Structure Sensor (SS) is a bit different though. It’s neither a handheld nor a desktop/turntable scanner; it’s an attachment for iPads. By connecting SS to an iPad, it gives the tablet 3D sensing capabilities. Much like the Lynx, it can capture whole rooms or single objects. Beyond that, it can generate augmented realities; digital objects displayed on the iPad can interact with the actual geometry of your physical surroundings. So digital balls can bounce off of your actual desk. Or you could scan the desk and determine what monitor would best fit on it. The SS can measure distances between selected points with an accuracy of 1% of the distance. That may not be accurate enough for engineering projects, but it’s good enough for checking to see if your sofa will fit in the new place you’re looking at.
I know I’ve only mentioned the iPad, but unlike the iPad, Structure Sensor will be open for development. While the Structure Sensor is currently built for the current iPad’s dimensions and Lightning connection, it won’t be limited to iPads, or even Apple devices. The mounting and interface systems will both be open for connecting to Androids and Linux devices through the USB Hacker Cable. And the SDK will be available for creating custom apps, like an infotour that points out tidbits of museum pieces. It can also be combined with other technologies, like the Oculus Rift for enhanced virtual reality.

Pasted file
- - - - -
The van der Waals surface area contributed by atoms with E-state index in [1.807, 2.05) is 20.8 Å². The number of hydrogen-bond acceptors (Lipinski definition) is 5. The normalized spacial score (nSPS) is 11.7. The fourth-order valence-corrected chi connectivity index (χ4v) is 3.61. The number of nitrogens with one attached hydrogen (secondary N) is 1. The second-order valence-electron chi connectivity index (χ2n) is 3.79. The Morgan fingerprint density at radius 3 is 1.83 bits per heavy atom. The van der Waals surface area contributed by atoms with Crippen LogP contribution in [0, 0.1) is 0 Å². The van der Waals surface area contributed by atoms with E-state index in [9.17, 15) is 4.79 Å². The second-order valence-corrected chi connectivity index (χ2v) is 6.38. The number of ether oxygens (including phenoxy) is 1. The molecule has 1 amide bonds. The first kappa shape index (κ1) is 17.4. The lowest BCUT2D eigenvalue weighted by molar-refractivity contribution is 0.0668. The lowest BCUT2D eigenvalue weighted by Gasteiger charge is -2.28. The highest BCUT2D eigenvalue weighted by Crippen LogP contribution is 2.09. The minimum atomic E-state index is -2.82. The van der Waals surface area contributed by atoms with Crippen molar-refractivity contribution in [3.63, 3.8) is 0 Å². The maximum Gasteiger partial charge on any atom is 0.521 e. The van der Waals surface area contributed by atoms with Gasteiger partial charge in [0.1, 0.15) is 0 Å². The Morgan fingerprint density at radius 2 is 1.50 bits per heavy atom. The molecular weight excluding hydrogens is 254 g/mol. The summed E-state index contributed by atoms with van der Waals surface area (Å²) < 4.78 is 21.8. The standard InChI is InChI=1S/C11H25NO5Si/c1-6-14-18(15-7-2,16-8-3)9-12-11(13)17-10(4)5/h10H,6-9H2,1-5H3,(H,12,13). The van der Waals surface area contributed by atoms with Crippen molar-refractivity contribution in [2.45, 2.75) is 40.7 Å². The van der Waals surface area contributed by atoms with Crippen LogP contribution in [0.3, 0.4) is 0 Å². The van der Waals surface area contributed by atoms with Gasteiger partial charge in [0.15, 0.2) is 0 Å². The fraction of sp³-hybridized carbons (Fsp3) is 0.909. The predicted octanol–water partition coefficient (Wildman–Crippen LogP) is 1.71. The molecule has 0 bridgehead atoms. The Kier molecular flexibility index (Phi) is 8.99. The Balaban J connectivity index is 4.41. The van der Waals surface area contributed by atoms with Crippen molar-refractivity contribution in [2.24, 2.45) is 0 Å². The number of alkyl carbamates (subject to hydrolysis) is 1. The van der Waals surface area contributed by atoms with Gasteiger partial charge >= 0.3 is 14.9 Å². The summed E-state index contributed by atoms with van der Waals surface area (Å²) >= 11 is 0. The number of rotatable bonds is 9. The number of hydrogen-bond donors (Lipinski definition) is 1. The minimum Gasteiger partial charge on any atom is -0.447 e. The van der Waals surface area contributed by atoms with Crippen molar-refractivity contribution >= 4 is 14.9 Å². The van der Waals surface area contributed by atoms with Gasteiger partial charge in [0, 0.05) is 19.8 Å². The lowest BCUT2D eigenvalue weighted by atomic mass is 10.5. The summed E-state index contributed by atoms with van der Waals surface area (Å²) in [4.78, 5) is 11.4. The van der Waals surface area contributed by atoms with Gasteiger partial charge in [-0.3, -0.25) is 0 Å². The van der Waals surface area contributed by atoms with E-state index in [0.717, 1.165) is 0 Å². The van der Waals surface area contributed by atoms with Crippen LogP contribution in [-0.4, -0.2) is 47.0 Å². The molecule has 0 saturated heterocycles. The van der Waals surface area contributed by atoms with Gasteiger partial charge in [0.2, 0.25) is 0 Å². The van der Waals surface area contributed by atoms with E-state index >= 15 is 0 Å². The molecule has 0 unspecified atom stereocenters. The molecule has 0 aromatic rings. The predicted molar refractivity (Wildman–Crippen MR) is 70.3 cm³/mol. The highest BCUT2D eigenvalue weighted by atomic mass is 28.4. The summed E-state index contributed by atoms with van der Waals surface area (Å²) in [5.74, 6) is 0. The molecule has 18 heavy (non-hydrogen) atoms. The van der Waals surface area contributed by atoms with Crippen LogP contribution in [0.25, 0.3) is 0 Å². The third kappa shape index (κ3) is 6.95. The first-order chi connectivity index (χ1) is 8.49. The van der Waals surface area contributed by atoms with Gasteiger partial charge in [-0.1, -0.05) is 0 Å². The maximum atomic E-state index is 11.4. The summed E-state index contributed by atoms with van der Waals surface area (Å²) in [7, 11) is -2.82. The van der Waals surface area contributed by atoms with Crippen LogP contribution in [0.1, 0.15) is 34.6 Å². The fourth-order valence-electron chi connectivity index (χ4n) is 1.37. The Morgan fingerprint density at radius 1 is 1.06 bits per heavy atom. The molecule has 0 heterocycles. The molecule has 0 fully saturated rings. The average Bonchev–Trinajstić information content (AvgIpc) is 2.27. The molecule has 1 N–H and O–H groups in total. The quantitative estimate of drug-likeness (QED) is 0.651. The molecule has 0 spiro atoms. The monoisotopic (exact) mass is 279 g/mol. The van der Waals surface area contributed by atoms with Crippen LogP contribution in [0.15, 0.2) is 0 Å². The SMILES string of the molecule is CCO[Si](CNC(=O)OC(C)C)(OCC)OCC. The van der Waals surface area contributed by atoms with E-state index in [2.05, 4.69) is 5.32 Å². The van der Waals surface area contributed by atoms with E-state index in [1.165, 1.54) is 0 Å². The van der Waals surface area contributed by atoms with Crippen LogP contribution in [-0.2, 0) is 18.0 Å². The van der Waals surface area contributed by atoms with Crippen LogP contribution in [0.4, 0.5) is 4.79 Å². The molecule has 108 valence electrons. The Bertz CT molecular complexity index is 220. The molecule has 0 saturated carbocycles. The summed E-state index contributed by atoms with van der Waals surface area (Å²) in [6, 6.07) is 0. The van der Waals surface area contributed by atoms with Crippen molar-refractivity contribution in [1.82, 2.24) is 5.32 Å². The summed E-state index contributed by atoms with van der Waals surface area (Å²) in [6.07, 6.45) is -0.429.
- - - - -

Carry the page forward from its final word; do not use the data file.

It seems a fairly robust system, though the specs are hardly bleeding edge. The resolution is a mere 640×480, and objects have to be at least 35 centimeters away, though they can be as far as five meters away. Regardless, I think it’ll see a lot of use, especially for $349.
h/t: iPhone Photography
Turn an iPad into a 3D scanner with Structure Sensor
by Cameron Naramore